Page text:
Rivers, Streams and Strines
Question: When is a river not a river? Answer: when it’s on the Weald Moors, of course! For centuries, natural waterways in the east Shropshire moorlands have been known, in the local vernacular, as ‘strines’ — an ancient colloquialism that has long since passed into popular terminology. Yet, where matters of identity are concerned, for the River Strine and its similarly named tributaries, the sense of puzzlement runs much deeper than that…
River, Stream or Strine? In the UK, rivers are generally defined as waters with a channel width of more than 8.25 metres. Nationally, there are at least 90 000 kilometres of waterway that meet this very specific definition but, even by the most wildly optimistic of calculations, it would be quite a stretch to include any of the Weald Moors slender watercourses among them. So, while the River Strine (once known as Newport Strine) may be the principal moorlands waterway, in terms of girth at least, the second part of its name (meaning ‘stream’) is far more accurate than the first!
Why are they important? While the Weald Moors may lack a river in the strictest sense, for the many plants, animals and insects that rely on running water, the area’s gently flowing lowland streams perform much the same function. Yet, the feeling that all is not quite as it seems is felt equally strongly here, too. While rivers and streams bring a degree of permanence to the landscape, they are effectively ever-changing habitats sculpted by the interactions of water, sediment and the plant life within and upon their shifting banks. Indeed, it’s precisely this quality that provides such a wide variety of aquatic life with the different conditions it needs to survive throughout the year.
Land plants also play a key role in how much water reaches a river or a stream — hawthorn hedges, for example, may intercept as much as half of all the rainfall they receive. This helps illustrate yet another level of ambiguity because a river is much more than just the channel we see. Water movement below the rocks and gravels of its bed and upon the land over which it flows in times of flood all influence what life may be seen within it and, in turn, provide aquatic species with an opportunity to spread out into the wider landscape.
What To Look For: as a general rule of thumb, the natural watercourses on the Weald Moors run from east to west. Those flowing in a north-south direction belong, for the most part, to the elaborate Nineteenth Century system designed to create a ‘drainage run’ through the entire moorland landscape towards the River Tern. However, as part of that scheme, many of the area’s strines were also straightened, widened and embanked, robbing them of the naturally sinuous features so closely associated with good wildlife habitat. Nevertheless, the continued presence in the area of fish species associated with healthy conditions (such as Eel, Bullhead and Lamprey) says much for the continuing importance of the Weald Moors gently-flowing waterways to local wildlife.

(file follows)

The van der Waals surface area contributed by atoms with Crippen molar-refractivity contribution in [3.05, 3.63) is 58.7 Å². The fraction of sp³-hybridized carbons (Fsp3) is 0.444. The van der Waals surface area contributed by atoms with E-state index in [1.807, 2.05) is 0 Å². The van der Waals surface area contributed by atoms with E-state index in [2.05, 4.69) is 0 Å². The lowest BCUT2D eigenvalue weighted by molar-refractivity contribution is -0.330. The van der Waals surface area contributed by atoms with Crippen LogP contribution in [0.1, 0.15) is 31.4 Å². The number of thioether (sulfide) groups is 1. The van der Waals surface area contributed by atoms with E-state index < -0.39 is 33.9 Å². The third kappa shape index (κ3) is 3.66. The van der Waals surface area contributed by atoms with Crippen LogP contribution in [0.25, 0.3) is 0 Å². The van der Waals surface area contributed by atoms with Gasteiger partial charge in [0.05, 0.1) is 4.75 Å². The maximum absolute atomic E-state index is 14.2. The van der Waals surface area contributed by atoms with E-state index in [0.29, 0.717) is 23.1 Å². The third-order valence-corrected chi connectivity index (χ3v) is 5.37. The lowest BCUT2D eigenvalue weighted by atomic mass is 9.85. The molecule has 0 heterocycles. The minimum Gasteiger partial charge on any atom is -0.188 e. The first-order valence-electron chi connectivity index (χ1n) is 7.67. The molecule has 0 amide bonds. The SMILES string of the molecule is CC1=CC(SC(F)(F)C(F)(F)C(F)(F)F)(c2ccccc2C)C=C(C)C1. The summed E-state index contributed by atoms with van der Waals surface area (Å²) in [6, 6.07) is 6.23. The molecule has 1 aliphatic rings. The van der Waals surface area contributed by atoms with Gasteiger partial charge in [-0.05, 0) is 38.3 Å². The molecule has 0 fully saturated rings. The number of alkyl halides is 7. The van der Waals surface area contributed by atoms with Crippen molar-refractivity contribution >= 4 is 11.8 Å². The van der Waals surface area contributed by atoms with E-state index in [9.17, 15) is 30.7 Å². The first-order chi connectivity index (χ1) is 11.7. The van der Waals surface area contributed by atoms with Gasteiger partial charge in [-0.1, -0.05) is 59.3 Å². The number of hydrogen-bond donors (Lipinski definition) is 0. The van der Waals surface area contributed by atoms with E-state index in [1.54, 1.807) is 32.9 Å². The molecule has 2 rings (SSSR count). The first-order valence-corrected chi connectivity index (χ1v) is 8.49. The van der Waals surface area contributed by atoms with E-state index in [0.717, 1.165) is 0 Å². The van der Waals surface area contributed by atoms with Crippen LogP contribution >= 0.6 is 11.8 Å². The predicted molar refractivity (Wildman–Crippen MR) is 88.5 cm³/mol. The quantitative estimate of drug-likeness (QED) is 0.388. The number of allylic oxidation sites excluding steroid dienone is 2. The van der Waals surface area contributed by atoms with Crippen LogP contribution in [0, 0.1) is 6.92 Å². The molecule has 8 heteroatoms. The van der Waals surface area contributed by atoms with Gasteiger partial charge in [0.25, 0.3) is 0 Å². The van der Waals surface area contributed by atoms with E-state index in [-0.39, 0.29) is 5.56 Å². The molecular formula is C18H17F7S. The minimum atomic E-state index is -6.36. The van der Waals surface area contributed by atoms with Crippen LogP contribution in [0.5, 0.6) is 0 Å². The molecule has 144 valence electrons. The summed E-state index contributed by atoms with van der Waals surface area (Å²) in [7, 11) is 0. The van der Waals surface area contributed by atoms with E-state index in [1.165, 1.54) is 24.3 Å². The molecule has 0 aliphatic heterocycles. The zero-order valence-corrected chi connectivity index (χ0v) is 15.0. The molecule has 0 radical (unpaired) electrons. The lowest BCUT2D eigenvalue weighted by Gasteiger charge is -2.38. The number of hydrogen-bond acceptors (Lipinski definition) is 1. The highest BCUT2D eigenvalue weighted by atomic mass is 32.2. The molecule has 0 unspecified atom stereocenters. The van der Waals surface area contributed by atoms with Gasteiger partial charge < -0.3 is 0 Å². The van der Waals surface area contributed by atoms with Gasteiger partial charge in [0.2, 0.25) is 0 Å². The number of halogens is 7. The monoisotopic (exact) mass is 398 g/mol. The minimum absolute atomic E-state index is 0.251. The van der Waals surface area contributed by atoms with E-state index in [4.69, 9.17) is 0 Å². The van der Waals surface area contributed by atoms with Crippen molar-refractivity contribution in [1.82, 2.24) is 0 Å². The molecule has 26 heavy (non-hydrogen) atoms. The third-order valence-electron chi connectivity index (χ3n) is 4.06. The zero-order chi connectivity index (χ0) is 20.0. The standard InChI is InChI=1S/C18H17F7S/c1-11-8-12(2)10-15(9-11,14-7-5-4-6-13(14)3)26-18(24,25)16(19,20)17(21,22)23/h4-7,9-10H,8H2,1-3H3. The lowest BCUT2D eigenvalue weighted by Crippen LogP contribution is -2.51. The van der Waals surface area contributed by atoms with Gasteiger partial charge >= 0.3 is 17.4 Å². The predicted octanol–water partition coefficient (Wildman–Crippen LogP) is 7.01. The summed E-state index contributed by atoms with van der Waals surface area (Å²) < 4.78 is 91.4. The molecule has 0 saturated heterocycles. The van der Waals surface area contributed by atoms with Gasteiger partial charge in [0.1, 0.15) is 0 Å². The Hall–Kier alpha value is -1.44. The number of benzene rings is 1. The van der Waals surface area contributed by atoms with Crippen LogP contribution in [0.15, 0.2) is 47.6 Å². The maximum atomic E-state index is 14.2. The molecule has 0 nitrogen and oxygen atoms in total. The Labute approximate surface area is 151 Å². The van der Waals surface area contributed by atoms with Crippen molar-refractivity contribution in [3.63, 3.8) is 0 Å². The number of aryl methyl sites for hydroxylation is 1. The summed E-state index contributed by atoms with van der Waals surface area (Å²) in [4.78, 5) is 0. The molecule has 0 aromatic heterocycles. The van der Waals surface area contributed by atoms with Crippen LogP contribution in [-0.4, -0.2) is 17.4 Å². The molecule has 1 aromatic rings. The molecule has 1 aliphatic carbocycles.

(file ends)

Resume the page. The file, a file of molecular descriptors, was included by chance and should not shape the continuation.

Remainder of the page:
Long stretches of water with plenty of submerged and emergent vegetation will often be the best places to begin searching because they provide shade, shelter and hunting opportunities for species at both ends of the food chain: from caddis and mayflies to kingfishers, otter and polecat. Tall sedges and reeds with stiff stems also help to bind sediment, while the presence of natural bankside vegetation will slow the progress of any pollutants into the water. This, perhaps, is the most illusory aspect of all surrounding the true identities of rivers and streams. They are sensitive to all activities taking place within their catchment and, no matter how good they look, their health will really be a reflection of the places they help drain.
On the Weald Moors: sadly, public access on the moorlands is such that there is really nowhere to experience a traditional river walk in the classic sense. Consequently, the best way to view the River Strine is from one of the many bridges that straddle its course as it crosses the moors. Crudgington Green, Rodway, The Wall and Adeney are all good locations to ponder the connection between waterway and landscape, each offering a subtly different perspective on the role of plants as the true engineers of rivers and streams. Continuing a now familiar theme, the River undergoes something of an identity crisis as it skirts Edgmond, where it becomes the Pipe Strine!
The situation is little better elsewhere and recourse to an OS Map will present its tributary, the Strine Brook, as something of an omnipresence, appearing in the south and west of the moors simultaneously! In this instance, things really were much better in the old days when the section crossing Tibberton Moor was known as Wall Strine (which can be followed for some of its length on the permissive paths around Wall Farm) and that bisecting Kynnersley and Preston as Sydney Strine. It can be viewed from the minor road between the two villages and is one of the few genuinely sinuous watercourses in the area. The natural contrast provided by smaller arteries like these, which often have different flow rates, temperature characteristics and sediment levels, can be hugely valuable in attracting a wide array of aquatic wildlife (they are important spawning grounds for several fish species, for instance) and are well worth exploring in their own right.